By Njoroge Kaburo NAIROBI (Xinhua) --
Kenyan President Uhuru Kenyatta said
on Wednesday that his government has put in place measures to
curb radicalization and violent extremism in prisons.
Kenyatta said major
steps have been made in collaboration with the National
Counter-Terrorism Centre to improve training curriculum for
staff and rehabilitation programs for inmates to check the vice
in the correctional institutions.
“A multi-agency task
force, which I appointed to assess the capacity of Kenya Prisons
Service, has concluded its assignment and presented the report
for further review - which we will shortly be undertaking,” he
said during the passing out parade of 2,699 prisons recruits in
Ruiru, about 20 kms east of Nairobi.
The police say
extremists are now targeting young people who are members of a
particular youth groups like the football clubs and convert
Christians to Muslims. They entice them with money and a promise
of better lives ahead.
According to the
police, some of the terror attacks in the country have been
committed by Kenyans who joined the terror groups such as Al-Shabaab
who have resorted to recruiting young Kenyans to join the group.
One of the gunmen
involved in the Garissa University terror attack that killed 147
people in April 2015 was a young promising Kenyan lawyer.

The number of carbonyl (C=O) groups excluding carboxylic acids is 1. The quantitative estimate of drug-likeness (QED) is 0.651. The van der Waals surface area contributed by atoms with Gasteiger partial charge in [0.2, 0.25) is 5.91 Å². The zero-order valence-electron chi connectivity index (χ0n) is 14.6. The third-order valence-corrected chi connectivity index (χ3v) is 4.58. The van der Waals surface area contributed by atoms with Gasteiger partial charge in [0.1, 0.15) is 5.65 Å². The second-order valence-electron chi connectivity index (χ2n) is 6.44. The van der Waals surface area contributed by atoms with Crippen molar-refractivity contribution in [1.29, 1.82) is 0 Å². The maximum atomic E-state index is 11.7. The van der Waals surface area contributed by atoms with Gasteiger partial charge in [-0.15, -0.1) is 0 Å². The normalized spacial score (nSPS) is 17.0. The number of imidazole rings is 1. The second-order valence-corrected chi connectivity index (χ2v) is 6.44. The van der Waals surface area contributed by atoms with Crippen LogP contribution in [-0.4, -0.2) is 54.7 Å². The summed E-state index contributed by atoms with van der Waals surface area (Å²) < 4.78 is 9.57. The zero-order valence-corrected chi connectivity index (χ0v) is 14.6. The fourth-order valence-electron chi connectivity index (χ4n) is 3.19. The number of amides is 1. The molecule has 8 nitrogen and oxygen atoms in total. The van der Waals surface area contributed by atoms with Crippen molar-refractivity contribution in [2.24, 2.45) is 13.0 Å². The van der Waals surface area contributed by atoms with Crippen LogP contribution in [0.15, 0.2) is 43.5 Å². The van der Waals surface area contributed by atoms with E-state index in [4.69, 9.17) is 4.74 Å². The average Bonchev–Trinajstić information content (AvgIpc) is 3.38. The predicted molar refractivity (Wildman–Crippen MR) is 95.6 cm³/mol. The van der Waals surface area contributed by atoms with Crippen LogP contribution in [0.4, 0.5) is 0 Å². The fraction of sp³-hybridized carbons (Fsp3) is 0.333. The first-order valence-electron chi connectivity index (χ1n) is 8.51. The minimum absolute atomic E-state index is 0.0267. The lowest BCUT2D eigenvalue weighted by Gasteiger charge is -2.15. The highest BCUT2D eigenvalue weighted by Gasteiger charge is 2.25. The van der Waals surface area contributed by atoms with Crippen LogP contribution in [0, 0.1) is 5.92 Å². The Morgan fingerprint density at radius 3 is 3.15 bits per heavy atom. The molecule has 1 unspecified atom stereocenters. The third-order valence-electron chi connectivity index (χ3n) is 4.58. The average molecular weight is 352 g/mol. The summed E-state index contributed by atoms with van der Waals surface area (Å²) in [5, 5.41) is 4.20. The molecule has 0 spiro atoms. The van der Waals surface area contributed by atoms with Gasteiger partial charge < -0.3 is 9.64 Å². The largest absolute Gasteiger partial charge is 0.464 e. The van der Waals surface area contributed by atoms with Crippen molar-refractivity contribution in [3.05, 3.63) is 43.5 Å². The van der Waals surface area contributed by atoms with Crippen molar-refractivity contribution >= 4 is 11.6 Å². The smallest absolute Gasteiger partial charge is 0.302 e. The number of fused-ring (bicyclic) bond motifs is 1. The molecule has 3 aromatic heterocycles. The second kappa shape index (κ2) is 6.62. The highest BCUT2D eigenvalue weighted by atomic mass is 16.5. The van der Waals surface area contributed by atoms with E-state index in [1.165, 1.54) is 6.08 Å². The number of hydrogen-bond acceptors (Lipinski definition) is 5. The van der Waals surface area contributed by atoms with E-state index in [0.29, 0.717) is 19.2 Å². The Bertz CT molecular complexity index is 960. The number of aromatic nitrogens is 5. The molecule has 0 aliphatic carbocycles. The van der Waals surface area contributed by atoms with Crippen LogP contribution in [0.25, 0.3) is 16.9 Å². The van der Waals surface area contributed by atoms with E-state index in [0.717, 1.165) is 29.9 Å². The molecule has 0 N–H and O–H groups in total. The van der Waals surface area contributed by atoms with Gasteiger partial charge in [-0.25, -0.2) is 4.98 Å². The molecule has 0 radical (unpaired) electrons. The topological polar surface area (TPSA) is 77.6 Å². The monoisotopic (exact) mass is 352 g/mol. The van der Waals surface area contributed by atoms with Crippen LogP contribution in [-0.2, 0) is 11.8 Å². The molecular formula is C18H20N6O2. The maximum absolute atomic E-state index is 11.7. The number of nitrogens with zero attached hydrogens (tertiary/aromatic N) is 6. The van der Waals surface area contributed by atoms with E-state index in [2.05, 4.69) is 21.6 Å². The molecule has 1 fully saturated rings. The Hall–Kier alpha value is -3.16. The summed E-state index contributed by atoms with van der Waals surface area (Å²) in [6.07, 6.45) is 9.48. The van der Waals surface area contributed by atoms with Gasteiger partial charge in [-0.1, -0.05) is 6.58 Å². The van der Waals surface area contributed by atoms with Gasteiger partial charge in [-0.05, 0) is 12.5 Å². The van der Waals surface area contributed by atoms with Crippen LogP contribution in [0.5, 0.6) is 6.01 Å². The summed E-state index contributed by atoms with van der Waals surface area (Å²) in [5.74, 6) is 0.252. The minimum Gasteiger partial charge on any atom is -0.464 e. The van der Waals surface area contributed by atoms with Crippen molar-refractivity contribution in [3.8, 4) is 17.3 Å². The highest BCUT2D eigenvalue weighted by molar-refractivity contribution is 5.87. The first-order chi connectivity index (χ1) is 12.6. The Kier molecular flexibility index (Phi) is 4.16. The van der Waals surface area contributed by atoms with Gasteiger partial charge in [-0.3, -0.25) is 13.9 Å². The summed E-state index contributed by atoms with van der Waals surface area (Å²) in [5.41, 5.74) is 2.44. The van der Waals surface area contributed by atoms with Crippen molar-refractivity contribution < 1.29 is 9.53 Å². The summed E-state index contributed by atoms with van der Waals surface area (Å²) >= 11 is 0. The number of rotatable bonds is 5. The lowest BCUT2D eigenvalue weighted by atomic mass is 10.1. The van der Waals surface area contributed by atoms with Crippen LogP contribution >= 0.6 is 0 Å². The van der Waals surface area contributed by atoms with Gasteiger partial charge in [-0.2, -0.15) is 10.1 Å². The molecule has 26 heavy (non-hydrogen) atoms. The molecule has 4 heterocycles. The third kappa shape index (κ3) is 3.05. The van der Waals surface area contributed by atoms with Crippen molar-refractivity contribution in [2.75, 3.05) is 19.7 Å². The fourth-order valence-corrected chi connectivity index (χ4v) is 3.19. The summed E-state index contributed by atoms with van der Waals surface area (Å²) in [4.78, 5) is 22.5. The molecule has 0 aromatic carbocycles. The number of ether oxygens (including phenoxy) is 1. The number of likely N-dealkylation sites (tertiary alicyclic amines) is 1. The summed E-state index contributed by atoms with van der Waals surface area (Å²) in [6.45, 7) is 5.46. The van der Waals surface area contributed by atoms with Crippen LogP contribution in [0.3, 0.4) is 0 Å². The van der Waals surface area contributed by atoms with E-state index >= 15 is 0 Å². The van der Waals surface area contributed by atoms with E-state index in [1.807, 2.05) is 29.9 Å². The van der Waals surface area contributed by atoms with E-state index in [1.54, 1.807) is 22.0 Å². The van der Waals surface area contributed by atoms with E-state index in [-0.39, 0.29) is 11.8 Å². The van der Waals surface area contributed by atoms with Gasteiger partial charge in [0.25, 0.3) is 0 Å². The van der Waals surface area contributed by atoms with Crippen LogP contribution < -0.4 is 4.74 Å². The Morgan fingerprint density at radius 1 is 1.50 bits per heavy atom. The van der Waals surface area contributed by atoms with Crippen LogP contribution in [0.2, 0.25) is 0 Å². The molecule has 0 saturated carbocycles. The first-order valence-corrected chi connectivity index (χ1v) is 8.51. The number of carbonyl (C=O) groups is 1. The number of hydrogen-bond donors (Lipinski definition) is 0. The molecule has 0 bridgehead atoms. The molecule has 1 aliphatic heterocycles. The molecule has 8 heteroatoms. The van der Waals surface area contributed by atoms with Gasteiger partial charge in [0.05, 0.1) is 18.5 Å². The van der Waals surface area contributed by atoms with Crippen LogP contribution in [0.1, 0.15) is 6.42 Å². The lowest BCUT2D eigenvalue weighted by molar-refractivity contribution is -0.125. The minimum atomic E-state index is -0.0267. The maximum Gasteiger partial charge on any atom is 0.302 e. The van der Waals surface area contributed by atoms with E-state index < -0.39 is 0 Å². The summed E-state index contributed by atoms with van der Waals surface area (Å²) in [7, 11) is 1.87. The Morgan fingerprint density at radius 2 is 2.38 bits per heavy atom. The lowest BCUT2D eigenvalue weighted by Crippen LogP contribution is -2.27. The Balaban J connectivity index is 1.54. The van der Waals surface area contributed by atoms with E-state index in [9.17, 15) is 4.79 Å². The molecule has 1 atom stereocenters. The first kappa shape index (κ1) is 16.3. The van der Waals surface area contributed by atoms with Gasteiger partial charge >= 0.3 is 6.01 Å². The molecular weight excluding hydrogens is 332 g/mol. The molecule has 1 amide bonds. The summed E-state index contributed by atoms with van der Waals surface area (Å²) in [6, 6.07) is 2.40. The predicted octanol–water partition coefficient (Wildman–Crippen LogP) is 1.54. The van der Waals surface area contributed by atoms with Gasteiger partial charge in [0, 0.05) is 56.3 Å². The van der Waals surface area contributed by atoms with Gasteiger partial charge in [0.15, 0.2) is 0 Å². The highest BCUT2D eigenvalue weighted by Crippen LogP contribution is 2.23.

The dynamic of
terrorism in Kenya is that while in the past the perpetrators
were exclusively foreigners, there is a growing number of
Kenyans who have joined foreign terrorist organizations like Al-Shabaab
and have staged low key attacks inside Kenya according to
arrests and prosecutions made against some of the Kenyan
Several Kenyans have
been arrested while crossing over into Somalia to receive
terrorism training or when they are returning from the Al-Shabaab
training camps in Somalia to stage attacks.
Kenyatta said prison
institutions are required to offer not only retributive justice
but also the prospect of reform to reduce crime, stem
radicalization and ensure security in the country.
“Our justice system
exists not just to punish offenders or to deter possible
offenders from doing wrong; it exists also to encourage those
who have done wrong to change, and to once more contribute
meaningfully to society,” he said.
The president also
directed Interior Cabinet Secretary and the Commissioner of
Prisons to liaise with the Chief Justice regarding petty
offenders to see if they could be released to decongest prison
that some of the petty offenders have stayed longer in remand
cells than they would have served jail terms if their cases were
heard and determined.